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Drug and Alcohol Rehab Centers in Ridgefield, New Jersey

Ridgefield, NJ has several nearby treatment choices including: 3 medicare treatment centers, 1 inpatient rehab center, 3 drug rehabs that take private insurance like Blue Cross Blue Shield, 0 detox center, 3 outpatient rehabs.

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Dr. Gina M Jansheski, M.D.

Dr. Gina Jansheski, M.D.

Dr. Po-Chang Hsu, M.D., M.S.

Dr. Po-Chang Hsu, MD, MS

Renee Warmbrodt, RN, MSN, CPNP-PC

Renee Warmbrodt, RN, MSN, CPNP-PC

Substance Abuse Treatment Centers Serving the Ridgefield, New Jersey Area:

    alcohol rehab facility - Asian Community Alcohol Counseling NJ
    581 Bergen Boulevard
    Ridgefield, NJ. 07657

    Asian Community Alcohol Counseling is committed to assisting any person with a drug or alcohol use problem in the local community find full recovery. It offers several services - such as outpatient counseling, long term drug and alcohol rehab programs, inpatient treatment programs, detox facilities, short term drug and alcohol rehab centers and others - in keeping with its philosophy of the recovery care and rehab modalities that work in recovery. This drug and alcohol rehab center also believes that people need individual treatment to be able to stop abusing drugs and alcohol.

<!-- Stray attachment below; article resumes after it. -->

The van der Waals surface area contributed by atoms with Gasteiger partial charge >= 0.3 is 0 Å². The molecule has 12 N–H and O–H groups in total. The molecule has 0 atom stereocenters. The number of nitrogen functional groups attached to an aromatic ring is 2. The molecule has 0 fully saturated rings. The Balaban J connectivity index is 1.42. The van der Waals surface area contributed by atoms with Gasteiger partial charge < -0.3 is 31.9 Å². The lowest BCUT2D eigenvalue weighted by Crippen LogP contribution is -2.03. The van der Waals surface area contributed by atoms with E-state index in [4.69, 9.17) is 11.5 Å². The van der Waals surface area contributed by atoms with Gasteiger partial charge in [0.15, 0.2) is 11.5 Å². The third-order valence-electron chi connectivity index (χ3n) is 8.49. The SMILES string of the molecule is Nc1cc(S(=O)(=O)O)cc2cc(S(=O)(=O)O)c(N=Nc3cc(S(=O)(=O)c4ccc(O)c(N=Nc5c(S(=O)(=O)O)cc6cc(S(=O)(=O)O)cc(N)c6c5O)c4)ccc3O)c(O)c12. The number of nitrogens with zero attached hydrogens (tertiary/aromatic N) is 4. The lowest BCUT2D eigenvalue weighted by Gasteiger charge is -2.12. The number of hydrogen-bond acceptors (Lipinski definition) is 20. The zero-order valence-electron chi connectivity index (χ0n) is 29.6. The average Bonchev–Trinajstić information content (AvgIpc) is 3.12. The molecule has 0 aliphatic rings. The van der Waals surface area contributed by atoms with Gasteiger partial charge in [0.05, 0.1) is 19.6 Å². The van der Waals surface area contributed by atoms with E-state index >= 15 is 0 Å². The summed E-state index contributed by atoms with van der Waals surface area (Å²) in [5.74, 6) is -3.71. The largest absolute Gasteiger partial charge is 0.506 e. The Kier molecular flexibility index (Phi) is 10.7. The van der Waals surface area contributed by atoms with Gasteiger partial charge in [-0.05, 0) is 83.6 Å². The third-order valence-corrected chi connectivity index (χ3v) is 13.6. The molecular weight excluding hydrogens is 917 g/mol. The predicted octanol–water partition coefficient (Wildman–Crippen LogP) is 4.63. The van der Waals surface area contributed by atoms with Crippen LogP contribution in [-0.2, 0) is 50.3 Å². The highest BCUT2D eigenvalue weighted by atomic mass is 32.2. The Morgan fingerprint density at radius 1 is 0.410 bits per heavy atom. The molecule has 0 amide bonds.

As such, Asian Community Alcohol Counseling has specialized in relapse prevention, cognitive/behavior therapy, couple/family therapy, motivational interviewing, matrix model, activity therapy and more. Similarly, it accepts patients who are persons who have experienced sexual abuse, social skills development, active duty military, transgender or (LGBT) clients, substance abuse education, residential beds for client's children, and others. This drug and alcohol treatment program uses treatment methods that can help clients to achieve lasting and permanent sobriety and abstinence from the substances abused in the past.

    In terms of payment, clients in Asian Community Alcohol Counseling can pay for services using cash or self-payment, private medical insurance, medicare, medicaid, payment assistance, access to recovery (atr) voucher, other state funds and others.

    Saint Lukes Roosevelt Hospital Halfway House CRJoint Commission CertifiedSAMHSA

    alcohol rehab facility - Saint Lukes Roosevelt Hospital NY
    306 West 102nd Street
    New York, NY. 10025

    Saint Lukes Roosevelt Hospital is 3.2 miles from Ridgefield, New Jersey